Tuesday, August 24, 2010

The Lyre of Orpheus



This was a bit of a slog to get through. I started it at the Coop and only finished reading it last Friday. Much like the other Davies book I read, it has a zillion characters which makes it hard to follow. Despite this, I really enjoyed it. Davies writing is very interesting. His stories are different. Many of the characters get developed in part because he takes the narration inside their heads.

In this book, the third of the Deptford Trilogy, there is an organization called the Francis Cornish Foundation. The Foundation is run by Arthur and Maria Cornish and, like good foundations, they try to fund projects. The project being funded is the completion of an opera. E.T.A. Hoffman died before he could complete his opera and an up and coming music student working on her PhD is trying to complete it. The opera is based on the story of King Arthur and not surprisingly, there are parallels between the characters in the opera and the characters in the novel.

You could probably write a good novel with just this trio of characters. The Cornish's and the music student. Davies adds friends of the Cornish duo who are on the board of directors, one who is writing a biography on Francis Cornish and who discovers that a famous painting attributed to a 16th century master was actually done by Cornish in the 20th century. This despite Cornish not being known as a painter (Cornish is a bit of a mystery which is part of the reason a biography is being done).

Add the friends and we're up to about seven or eight characters and there's a nice subplot going, too. That's fine. But the story really needs a musical supervisor, too. One that can have a same-sex relationship with a student twenty years her junior. Then the student falls for one of the Cornish friends who is a male. OK. that's just one more character and what's a novel with out relationships?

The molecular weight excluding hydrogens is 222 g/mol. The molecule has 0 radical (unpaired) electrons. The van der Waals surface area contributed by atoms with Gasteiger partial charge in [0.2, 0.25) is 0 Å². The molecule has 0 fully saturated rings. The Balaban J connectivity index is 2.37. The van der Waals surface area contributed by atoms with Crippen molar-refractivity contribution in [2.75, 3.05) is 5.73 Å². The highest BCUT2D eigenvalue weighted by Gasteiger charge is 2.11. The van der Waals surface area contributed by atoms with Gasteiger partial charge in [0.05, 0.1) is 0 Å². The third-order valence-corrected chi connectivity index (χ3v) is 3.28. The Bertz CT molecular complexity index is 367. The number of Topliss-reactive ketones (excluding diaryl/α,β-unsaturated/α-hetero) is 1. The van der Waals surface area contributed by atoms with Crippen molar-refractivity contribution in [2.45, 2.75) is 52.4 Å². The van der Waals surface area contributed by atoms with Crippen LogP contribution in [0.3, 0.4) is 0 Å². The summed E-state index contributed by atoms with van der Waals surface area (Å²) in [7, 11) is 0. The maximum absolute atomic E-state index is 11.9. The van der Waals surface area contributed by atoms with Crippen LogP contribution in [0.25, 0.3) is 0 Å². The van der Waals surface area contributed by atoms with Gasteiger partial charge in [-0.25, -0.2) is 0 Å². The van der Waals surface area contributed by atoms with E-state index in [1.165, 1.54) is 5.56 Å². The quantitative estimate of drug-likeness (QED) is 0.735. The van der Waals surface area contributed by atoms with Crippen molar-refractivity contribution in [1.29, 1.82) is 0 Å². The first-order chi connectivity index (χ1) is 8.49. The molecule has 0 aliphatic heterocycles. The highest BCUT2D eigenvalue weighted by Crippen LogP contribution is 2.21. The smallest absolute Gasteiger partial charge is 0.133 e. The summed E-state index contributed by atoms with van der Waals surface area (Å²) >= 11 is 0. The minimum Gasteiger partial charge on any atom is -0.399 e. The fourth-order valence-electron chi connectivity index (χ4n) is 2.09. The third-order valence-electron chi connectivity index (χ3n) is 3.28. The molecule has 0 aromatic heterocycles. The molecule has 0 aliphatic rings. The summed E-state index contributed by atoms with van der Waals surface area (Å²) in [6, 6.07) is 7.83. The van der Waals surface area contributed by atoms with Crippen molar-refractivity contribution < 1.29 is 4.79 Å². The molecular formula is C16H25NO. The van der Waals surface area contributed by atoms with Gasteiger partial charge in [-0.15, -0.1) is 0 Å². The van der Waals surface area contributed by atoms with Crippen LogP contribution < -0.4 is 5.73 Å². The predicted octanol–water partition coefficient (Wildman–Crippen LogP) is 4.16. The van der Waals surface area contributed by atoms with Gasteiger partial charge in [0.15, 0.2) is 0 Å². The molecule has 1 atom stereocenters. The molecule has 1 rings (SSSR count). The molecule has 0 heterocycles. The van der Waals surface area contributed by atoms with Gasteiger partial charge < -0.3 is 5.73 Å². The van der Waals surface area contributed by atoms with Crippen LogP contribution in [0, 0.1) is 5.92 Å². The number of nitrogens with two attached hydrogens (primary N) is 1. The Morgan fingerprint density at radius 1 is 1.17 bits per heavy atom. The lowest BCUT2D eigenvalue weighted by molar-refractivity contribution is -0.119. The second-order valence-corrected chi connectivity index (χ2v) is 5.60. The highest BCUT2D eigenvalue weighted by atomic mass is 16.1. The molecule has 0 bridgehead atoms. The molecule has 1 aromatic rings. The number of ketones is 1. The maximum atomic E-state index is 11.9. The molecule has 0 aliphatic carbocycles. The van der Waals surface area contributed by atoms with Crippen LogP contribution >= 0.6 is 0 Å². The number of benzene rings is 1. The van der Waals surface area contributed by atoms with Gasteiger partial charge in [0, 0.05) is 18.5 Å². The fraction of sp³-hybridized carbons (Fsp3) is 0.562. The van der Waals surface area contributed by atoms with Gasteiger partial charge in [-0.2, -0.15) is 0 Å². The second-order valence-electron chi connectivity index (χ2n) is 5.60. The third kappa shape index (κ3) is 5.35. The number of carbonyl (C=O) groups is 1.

Maria gets impregnated. The problem is that Arthur is sterile. Oops. Another little subplot. That's it, though, right?

No. The spirit of E.T.A. Hoffman also gets involved at the end of each chapter to provide commentary. Apparently he is in limbo because of the unfinished work. That's it, though. Really.

No, it's not. We have the dissertation committee, a husband and wife of which the husband is also a PhD candidate who is doing his dissertation on the operations of the opera, the actors in the opera, a couple other staff members at the university where the student writing the opera is at, a pair of royalty who run a cosmetics firm that uses a logo which apparently was originally done by Francis Cornish and I'm sure I'm missing another half dozen characters and a subplot or two. It's just a lot going on over almost five hundred pages.

Even still, I like it. I like how Davies writes. I like the people in his stories. This novel was written in the 1990's but still has a feel of an older novel like Leaven of Malice. It bogs down from time to time but it is still entertaining and I'll keep reading Davies in the future.

1 comment:

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